The Better Business Bureau is an invaluable tool for consumers when researching businesses. However, the organization is not perfect and occasionally makes errors.
When your business receives a complaint, you should first attempt to resolve it directly with the customer before turning it over to the Better Business Bureau (BBB). Doing this allows you to present a resolution proposal which the customer can review and decide whether or not they accept it.
How to File a Complaint
If you’re not satisfied with a business, the Better Business Bureau is your go-to for complaints. This nonprofit organization has been around since 1912 and operates nationwide.
They specialize in mediating complaints between consumers and businesses, usually through mediation.
Once you file a complaint, you should receive an email confirmation. This should include information on which BBB office is handling your inquiry as well as a link to a PDF file of the grievance for review.
You may receive direct contact from a BBB Dispute Resolution Specialist who will act as your point person until the complaint is resolved or the BBB reaches an impasse.
If the BBB fails to resolve your complaint, you have the option of filing a small claims lawsuit in small claims court. While this usually only occurs if there’s been an intentional failure on behalf of the BBB, if you feel they have done wrong by you it might be worth looking into taking legal action.
What to Include in Your Complaint
When filing a complaint with the Better Business Bureau (BBB), you must include all relevant facts and evidence to back up your assertion. You should include the name and address of the business that you are complaining about as well as an in-depth description of your grievance.
The Better Business Bureau will then assess your complaint to see if it’s valid and whether they can assist with your problem. If so, they’ll send a copy of your letter to the business you have named, inviting them to have a conversation about it with you.
If your complaint is not resolved amicably, mediation or arbitration are viable alternatives to filing a complaint with the Better Business Bureau (BBB). These processes aim to help businesses and consumers come to an agreement that is mutually beneficial.
Complaints can also be filed against businesses that are not BBB-accredited but still have some level of reputation in the marketplace, such as charitable organizations or non-profits. Unfortunately, the Better Business Bureau will not accept complaints regarding government agencies or professional services providers.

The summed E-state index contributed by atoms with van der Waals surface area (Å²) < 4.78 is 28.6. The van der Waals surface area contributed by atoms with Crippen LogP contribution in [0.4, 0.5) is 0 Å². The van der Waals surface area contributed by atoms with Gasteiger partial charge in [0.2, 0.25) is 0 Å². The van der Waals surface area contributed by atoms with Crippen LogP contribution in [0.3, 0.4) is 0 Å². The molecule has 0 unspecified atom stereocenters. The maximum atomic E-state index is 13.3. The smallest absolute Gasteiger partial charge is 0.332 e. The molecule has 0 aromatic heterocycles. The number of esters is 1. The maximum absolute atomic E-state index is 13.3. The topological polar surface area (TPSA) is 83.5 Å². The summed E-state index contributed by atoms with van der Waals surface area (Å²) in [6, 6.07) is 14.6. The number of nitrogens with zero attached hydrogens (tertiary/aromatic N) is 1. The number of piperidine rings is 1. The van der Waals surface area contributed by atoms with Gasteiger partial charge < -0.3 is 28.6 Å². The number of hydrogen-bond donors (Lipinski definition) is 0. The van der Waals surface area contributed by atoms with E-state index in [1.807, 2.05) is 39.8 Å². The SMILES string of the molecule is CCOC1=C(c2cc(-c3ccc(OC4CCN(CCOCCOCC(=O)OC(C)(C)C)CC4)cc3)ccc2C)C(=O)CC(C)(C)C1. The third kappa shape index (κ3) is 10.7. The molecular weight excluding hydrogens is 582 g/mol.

How to Respond to a Complaint
When a customer files a complaint against your business, it is imperative that you take the matter seriously and respond quickly. Doing so will show that you value customer satisfaction and are willing to collaborate with them to resolve any issues.
Responses to complaints should be comprehensive, specific and informative. Ideally, it will include an apology as well as outlining the steps you plan on taking to resolve the situation.
In some cases, a response may include an explanation of your business improvements and how customers can stay informed about those modifications. Doing this will guarantee the customer feels satisfied and likely to recommend your services to others.
A successful response also clearly states your plan for follow-up and how you intend to prevent similar problems in the future. Doing this will keep customers satisfied and encourage them to return for additional business in the future.
How to Close a Complaint
When a business receives a complaint, it is essential to resolve the matter and close the file. Doing this demonstrates your company values its customers and strives to offer them the best experience.
The Better Business Bureau (BBB) is an independent, nonprofit organization whose mission it to “promote marketplace trust.” To do this, they assist consumers with complaints and disputes and grant accreditations to businesses so that their products or services can display the BBB’s logo proudly.
Once a business receives a complaint, their first step should be to reach out directly to the customer to attempt resolution. If this isn’t feasible, they can submit a resolution proposal to the Better Business Bureau (BBB) and give the customer an opportunity to review it before closing out the complaint file.